JASON Rowan says his job at Warrnambool is to score and surpassing the Hampden league all-time goal-kicking record would be an added bonus.
Rowan, 34, needs 126 majors to overtake Tony Russell, who booted 1020 goals during his illustrious career with South Warrnambool, Port Fairy and Koroit.
The sharp-shooter, who has reached the century four times at Hampden league level, has signed with Warrnambool for the 2021 season after a stint coaching Merrivale.
He said gaining the record would be "something special".
"Hopefully I can knock it off in two years. A lot of people talk about that and that will be something so special I will be able to look back on when my footy days are done and dusted (if I get there)," Rowan told The Standard.
"As for now, it was the same when I was kicking 100 goals in the season, that is my job.
"I wasn't deliberately going out there to make sure I was a 100 goal-kicker and I am not going out there going 'righto, I am definitely going to get this record'.
"That's not why I am out there for. At the end of the day, if I am doing my job the goals just keep ticking over and tallying up anyway."
Rowan, dad to Freddie, 3, and Daisy, 1, has returned in a playing capacity, giving him extra time to focus on his craft.
"Being playing coach, there is always stress of the mind ticking over so to be able to walk back in and just concentrate on kicking goals, that's my job now," he said.
Rowan, who also reached the ton in the Warrnambool and District league last year, said he felt fit and the coronavirus-enforced layoff this season could help him stay in the game longer.
"I have full confidence in where the body is at and how I am feeling and feel I have made the right decision going back and having the next two or three years playing with Warrnambool," he said.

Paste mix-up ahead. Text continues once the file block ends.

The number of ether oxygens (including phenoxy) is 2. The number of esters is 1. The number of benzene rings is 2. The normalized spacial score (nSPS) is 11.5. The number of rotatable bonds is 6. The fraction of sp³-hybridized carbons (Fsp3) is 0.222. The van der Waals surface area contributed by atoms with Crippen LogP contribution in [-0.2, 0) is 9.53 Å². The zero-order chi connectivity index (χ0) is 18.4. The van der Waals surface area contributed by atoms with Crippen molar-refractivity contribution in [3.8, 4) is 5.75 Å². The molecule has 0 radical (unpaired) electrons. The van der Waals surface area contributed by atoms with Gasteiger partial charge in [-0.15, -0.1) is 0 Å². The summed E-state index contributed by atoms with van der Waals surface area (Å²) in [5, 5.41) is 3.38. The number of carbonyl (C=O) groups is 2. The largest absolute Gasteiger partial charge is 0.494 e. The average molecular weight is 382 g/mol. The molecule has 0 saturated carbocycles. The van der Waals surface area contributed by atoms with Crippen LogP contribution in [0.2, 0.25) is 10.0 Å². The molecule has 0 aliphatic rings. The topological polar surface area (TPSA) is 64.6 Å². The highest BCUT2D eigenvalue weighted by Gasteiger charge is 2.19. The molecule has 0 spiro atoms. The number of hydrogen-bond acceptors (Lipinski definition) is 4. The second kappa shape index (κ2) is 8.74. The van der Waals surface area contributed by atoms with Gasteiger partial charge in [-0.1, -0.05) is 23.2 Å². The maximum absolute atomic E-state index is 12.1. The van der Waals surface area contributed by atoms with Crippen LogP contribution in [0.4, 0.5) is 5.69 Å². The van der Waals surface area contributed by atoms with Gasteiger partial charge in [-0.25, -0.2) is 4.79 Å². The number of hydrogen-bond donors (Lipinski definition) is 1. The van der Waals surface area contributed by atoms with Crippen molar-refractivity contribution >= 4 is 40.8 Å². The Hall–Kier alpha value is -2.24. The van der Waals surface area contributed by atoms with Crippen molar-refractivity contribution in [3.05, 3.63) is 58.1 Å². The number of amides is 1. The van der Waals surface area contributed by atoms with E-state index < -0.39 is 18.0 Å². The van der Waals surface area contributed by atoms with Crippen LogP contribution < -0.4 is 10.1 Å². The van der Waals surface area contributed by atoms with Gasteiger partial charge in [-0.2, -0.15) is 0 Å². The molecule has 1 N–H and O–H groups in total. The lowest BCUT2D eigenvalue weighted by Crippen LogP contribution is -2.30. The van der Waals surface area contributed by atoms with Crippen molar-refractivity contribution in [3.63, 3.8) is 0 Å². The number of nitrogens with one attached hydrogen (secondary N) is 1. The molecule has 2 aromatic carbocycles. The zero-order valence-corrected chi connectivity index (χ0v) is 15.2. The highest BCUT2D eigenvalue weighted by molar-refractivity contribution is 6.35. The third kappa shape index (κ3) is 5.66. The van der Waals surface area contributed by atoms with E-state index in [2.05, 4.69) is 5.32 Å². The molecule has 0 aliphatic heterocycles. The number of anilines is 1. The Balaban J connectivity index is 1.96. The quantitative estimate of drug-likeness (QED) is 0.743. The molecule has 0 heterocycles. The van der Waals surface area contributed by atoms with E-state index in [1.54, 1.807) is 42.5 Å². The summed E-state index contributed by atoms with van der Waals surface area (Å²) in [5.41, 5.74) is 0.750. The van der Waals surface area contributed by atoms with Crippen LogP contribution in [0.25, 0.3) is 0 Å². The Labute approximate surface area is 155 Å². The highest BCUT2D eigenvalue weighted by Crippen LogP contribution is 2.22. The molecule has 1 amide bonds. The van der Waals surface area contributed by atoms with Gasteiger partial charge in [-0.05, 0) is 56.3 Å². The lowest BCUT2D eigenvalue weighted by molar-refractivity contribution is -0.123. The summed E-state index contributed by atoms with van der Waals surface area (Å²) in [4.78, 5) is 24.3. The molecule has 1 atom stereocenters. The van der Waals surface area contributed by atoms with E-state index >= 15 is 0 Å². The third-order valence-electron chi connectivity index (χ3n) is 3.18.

Rowan first played for Warrnambool as a top-age under 14 player and then won senior premierships.
He wants to savour being around "the playing group I shared so much success with".
"The phone was running hot last night with supporters and ex-teammates with well wishes," Rowan said.
He still wants to be a leader at the club and work closely with the Blues' juniors.
"I think they have 30-plus in their under 18s and in their under 16s. One thing I am really passionate about is giving the kids a lot of time," Rowan said.
But Rowan said it was a difficult choice to leave Merrivale which he believes is on the cusp of success.
"The first couple of years at Merrivale were pretty tough, going through a bit a turnover from what success Karl (Dwyer) had there," he said.
"We turned over a good amount of players early and finally got into a position last year where we finished top-three and had a couple of finals.
"I really thought this year was going to be our year before we got stopped with COVID. Our build-up was great and we'd recruited well.
"To leave knowing they're not far away down there was definitely one of the toughest decisions I have ever made."
Rowan said he was indebted to the Tigers for the support and belief they had shown in him.
"It's been a big month with the decision to stay on at Merrivale or have one last hurrah at the Hampden league," he said.
"To get the decision done and dusted is a good relief. But it was definitely a tough decision to make, right from the start Merrivale have been such a fantastic club to myself and (my wife) Bec.
"They really gave me that chance to go down the coaching side of things. It's always been something I've been really passionate about.
"I feel we're very grateful for that opportunity."